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Don’t Mess Up The First Dance!

New hire onboarding is the underdog of the HR world — everyone knows it’s important, but it’s often neglected and overlooked like the middle child of company priorities.

Roughly 1 in 10 employees strongly agree that their organization does a good job of onboarding. Your company’s onboarding game starts the second potential hires go on your website or speak to a recruiter. True Story!


Finding the perfect onboarding timeline is like choosing the ideal haircut — it all depends on the individual’s unique characteristics!

Some roles and industries prefer a quick buzz cut onboarding of 30 days, while others go for a luxurious and unrushed Rapunzel-esque onboarding journey that lasts beyond a year.


Common Pitfalls to Avoid in the New-Hire Experience You don’t create a sense of belonging.

New hires aren’t just looking for a paycheck, they want to feel like they’re part of something meaningful! Onboarding programs that only talk about company culture and vision without showing how each role can contribute to the big picture, are like trying to teach calculus to a goldfish.


Information overload Cramming a ton of information into a new hire’s brain in a short amount of time is like trying to fit an elephant into a mini cooper. It’s not pretty. We need to give employees the time and space to digest and absorb the information we’re feeding them.


Technology overload New onboarding tech look sleek and fancy, but if they don’t jive with your company’s core system or intranet, you’re in for a rocky ride. The last thing you want is for your new hires to spend more time deciphering tech lingo than getting a handle on their job and the company culture. Keep it simple!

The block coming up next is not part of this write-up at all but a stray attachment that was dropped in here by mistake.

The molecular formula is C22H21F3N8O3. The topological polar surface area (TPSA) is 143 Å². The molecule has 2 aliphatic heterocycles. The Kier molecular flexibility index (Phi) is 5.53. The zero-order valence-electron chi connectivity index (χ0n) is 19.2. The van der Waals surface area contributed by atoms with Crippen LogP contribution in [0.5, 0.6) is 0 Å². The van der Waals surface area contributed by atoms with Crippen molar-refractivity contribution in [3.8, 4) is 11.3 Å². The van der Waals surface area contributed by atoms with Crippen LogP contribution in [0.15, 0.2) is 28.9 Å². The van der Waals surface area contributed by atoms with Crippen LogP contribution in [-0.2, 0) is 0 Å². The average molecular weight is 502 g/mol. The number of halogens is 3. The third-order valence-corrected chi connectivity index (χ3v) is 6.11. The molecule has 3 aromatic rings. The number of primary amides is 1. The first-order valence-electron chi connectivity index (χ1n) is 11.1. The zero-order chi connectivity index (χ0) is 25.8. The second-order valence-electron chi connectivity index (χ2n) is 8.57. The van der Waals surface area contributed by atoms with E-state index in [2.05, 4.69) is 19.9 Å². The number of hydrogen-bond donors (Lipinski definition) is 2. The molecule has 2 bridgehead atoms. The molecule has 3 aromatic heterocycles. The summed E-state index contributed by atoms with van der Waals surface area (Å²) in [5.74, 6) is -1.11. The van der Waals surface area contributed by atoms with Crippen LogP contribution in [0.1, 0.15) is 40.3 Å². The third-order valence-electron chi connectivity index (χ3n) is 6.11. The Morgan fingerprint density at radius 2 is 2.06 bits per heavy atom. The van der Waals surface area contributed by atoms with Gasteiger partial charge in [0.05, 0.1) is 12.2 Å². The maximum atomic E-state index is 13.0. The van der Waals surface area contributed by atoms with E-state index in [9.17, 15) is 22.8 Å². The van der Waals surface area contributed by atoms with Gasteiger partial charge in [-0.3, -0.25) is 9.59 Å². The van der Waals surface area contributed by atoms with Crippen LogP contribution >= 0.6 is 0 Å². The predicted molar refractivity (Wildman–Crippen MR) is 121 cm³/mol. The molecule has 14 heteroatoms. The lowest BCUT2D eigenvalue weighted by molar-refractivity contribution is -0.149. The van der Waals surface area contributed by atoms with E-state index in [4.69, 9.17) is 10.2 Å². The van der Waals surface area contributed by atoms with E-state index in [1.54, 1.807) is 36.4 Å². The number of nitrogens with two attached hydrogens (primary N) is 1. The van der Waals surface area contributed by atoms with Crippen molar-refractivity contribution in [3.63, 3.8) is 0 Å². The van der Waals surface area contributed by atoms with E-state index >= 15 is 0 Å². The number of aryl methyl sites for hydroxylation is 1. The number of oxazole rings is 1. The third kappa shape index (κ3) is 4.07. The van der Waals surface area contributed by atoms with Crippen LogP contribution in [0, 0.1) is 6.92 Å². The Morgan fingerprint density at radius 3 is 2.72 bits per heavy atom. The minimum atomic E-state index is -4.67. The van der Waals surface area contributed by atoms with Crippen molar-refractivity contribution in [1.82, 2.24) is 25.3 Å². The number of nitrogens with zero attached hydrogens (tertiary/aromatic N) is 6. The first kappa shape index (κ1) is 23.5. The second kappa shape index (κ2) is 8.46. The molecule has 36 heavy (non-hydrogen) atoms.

Key considerations:

Keep a close eye on new-hire demographics, turnover rates, and give those fresh faces a voice through experience surveys.

It’s like checking the pulse of your company’s health.

From there, you can pinpoint which aspects of onboarding need some TLC.

Metrics to evaluate the effectiveness of an onboarding program: Engagement Feedback from hiring managers on time taken by new hires to achieve expected performance. Targeted feedback from new hires on the new-hire experience to what degree new hires are advocates of the workplace. Performance of new hires First- and second-year retention rates

Involve the supervisor

Before their first day on the job, make sure to schedule some quality time with the employee to hash out expectations, define what success looks like in the role, and even talk about career growth opportunities.

When the manager takes charge, employees are 3.4 times more likely to feel like they’ve nailed the onboarding process.


Don’t forget to close! Starting off on the right foot is key, but don’t forget to wrap up that onboarding process with a big, shiny bow. New hires want to feel like they’ve accomplished something and earned their stripes in the organization.


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